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Do People Value Racial Diversity? Evidence from Nielsen Ratings

dc.contributor.author Aldrich, EM
dc.contributor.author Arcidiacono, PS
dc.contributor.author Vigdor, JL
dc.date.accessioned 2010-06-28T19:05:40Z
dc.date.available 2010-06-28T19:05:40Z
dc.date.issued 2005
dc.identifier.uri https://hdl.handle.net/10161/2643
dc.description.abstract Nielsen ratings for ABC's Monday Night Football are significantly higher when the game involves a black quarterback. In this paper, we consider competing explanations for this effect. First, quarterback race might proxy for other player or team attributes. Second, black viewership patterns might be sensitive to quarterback race. Third, viewers of all races might be exhibiting a taste for diversity. We use both ratings data and evidence on racial attitudes from the General Social Survey to test these hypotheses empirically. The evidence strongly supports the taste-for-diversity hypothesis, while suggesting some role for black own-race preferences as well.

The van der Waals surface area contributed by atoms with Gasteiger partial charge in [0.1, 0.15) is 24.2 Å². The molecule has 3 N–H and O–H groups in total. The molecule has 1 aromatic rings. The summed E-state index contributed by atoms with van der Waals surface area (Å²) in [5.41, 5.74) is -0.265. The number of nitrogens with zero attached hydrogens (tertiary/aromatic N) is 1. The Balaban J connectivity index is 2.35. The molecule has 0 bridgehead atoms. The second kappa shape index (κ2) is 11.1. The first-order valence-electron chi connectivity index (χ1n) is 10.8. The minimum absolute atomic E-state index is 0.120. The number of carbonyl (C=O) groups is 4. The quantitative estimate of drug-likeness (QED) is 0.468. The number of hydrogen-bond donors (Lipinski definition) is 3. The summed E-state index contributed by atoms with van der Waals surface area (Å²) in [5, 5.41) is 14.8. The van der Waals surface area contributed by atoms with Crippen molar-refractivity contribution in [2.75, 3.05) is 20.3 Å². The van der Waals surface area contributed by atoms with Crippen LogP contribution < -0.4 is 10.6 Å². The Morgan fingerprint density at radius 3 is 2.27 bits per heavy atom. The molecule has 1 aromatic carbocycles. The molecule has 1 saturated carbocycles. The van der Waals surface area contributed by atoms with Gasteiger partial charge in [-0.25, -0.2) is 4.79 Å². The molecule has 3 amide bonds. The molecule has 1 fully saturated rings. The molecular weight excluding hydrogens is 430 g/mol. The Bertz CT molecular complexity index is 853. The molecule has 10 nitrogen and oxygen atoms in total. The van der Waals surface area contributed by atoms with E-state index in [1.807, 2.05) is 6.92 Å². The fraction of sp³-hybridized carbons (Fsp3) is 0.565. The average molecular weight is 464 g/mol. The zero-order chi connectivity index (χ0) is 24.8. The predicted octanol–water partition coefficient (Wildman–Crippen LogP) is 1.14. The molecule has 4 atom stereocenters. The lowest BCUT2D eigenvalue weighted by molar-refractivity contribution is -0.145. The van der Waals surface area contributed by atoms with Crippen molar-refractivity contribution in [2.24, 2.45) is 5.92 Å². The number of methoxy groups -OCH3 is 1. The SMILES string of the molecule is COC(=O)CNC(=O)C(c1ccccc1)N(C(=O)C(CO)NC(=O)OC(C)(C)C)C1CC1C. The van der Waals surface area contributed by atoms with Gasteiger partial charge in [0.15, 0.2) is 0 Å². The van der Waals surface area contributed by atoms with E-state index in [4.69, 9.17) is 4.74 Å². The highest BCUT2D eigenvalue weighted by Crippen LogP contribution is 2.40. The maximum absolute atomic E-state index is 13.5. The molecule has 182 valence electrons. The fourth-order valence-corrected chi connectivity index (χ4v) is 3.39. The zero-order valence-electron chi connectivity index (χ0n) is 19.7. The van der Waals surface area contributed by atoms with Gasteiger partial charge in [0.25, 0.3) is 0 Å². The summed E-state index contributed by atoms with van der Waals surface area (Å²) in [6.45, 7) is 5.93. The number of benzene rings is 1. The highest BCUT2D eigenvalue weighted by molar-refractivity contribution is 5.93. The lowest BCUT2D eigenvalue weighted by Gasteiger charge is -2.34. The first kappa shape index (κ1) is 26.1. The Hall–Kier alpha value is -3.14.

dc.format.extent 192374 bytes
dc.format.mimetype application/pdf
dc.language.iso en_US
dc.publisher Walter de Gruyter GmbH
dc.subject Consumer behavior
dc.subject Customer discrimination
dc.subject Racial diversity
dc.subject Economics
dc.subject Learning
dc.subject Microeconomics
dc.title Do People Value Racial Diversity? Evidence from Nielsen Ratings
dc.type Journal article
duke.contributor.id Arcidiacono, PS|0232840
duke.contributor.id Vigdor, JL|0232884


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